Jason Calacanis thinks in 1.0 / by Nate Westheimer


A major apology to anyone still reading this blog who doesn't give a hoot about what "version" of the web we're on (Hi mom, dad, and everyone else outside the industry echo chamber -- you people who actually use our products!). This is what Jason Calacanis said today:

Web 3.0 is defined as the creation of high-quality content and services produced by gifted individuals using Web 2.0 technology as an enabling platform.

That's absurd. Let's have fun and deconstruct Jason Calacanis and his statement.

Quick question, class: "How have (the collective) we changed as Internet technology improved?"

In the first phase of the popular Internet (WWW 1.0?), we changed because technology did stuff for us: we could be stimulated more, and do things faster. Our newspapers came online instead of just in print, and we could order books off the Internet rather than going to the store. Web 1.0 was one-way and linear. It was about efficiency.

In what's been called "Web 2.0," instead of just a one-way street of technology enhancing our lives, a trend emerged where we started used technology to enhance each others lives. While there's not heavy technology behind Wikipedia (or not more than the technology behind 1.0 Amazon.com), there's heavy community, and that's what's caused a revolution on the Internet over the past 5 years or so.

So now we have people calling for a definition for Web 3.0 for at least the past 11 months (see this NY Times article and my reaction here). Most recently, Eric Schmidt talked about Web 3.0 within the context of making DIY web-apps which rely on "data from the cloud" (is this where I follow Calacanis and say my company is Web 3.0?), but regardless of it's actual appearance, ultimately I think most people are agreeing that the future of the web will actually involve people using new technology in some way. I know it's weird to think of it in this way, but there used to be a time when our field was considered high-technology. I kinda like a future which has new technology in it.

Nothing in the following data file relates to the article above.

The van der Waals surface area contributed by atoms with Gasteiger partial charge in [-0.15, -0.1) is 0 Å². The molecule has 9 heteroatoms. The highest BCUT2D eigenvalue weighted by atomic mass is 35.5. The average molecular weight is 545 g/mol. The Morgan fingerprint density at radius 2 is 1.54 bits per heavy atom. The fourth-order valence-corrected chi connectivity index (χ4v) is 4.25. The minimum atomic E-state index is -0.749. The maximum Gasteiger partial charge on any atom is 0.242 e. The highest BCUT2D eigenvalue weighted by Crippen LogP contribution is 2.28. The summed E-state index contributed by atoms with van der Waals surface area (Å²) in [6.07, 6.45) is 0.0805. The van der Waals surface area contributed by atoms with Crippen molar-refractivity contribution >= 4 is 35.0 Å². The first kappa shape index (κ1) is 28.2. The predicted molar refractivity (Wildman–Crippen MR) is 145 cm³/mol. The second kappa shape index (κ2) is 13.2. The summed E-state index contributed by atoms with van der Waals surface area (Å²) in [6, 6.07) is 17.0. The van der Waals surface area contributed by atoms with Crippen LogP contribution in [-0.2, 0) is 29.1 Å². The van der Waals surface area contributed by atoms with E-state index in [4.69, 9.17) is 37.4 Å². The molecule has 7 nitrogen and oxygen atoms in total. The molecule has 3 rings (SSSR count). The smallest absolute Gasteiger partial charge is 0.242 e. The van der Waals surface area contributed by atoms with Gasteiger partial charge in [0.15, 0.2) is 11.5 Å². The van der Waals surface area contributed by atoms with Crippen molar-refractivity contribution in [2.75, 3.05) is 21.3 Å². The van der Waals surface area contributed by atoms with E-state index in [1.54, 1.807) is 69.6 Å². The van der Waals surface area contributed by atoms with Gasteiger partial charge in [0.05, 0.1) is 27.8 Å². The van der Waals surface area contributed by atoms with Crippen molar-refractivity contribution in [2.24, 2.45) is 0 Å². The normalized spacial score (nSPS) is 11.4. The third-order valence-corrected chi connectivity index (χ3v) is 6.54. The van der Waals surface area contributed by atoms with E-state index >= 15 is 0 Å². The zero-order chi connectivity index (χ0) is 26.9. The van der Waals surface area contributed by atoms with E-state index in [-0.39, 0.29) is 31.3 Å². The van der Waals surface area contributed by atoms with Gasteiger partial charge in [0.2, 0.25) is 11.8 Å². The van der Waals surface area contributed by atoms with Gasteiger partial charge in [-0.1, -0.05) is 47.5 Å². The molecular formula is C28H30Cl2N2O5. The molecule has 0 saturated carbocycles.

Anyway, back to Jason and his absurd Web 3.0 claim. Let's finally deconstruct:

The first part says, "Web 3.0 is defined as the creation of high-quality content and services produced by gifted individuals..." Okay, this sounds like the old days of the Internet, the days when people only read WIRED and CNET and not this blog. So then Jason finishes his claim with, "...using Web 2.0 technology as an enabling platform." But I render this last part meaningless, because, in the way Jason is talking about it, there is no "Web 2.0 enabling platform."

As Eric Schmidt points out in the aforementioned (and appended) video, the only claim to "Web 2.0 technology" is the emergence of Ajax, which fall in line with javascript adoption, but mostly the development of XML (sorry programmers, I hope I didn't butcher that). Other technologies of this latest era include cheap server costs (Jason couldn't afford to have his company if those weren't so low!) and the emergence of outsourcing infrastructure.

The moral of the story is that only one half of Jason's definition actually means something, and what he's describing is Web 1.0 -- one, way, linear, controlled by experts, and using not an ounce of technology more than websites in 1997 did.

It's as if Jason Calacanis thinks in 1.0. (Because if he thought in 2.0, at least someone would agree with him.)

Lead photo Credit: Sister72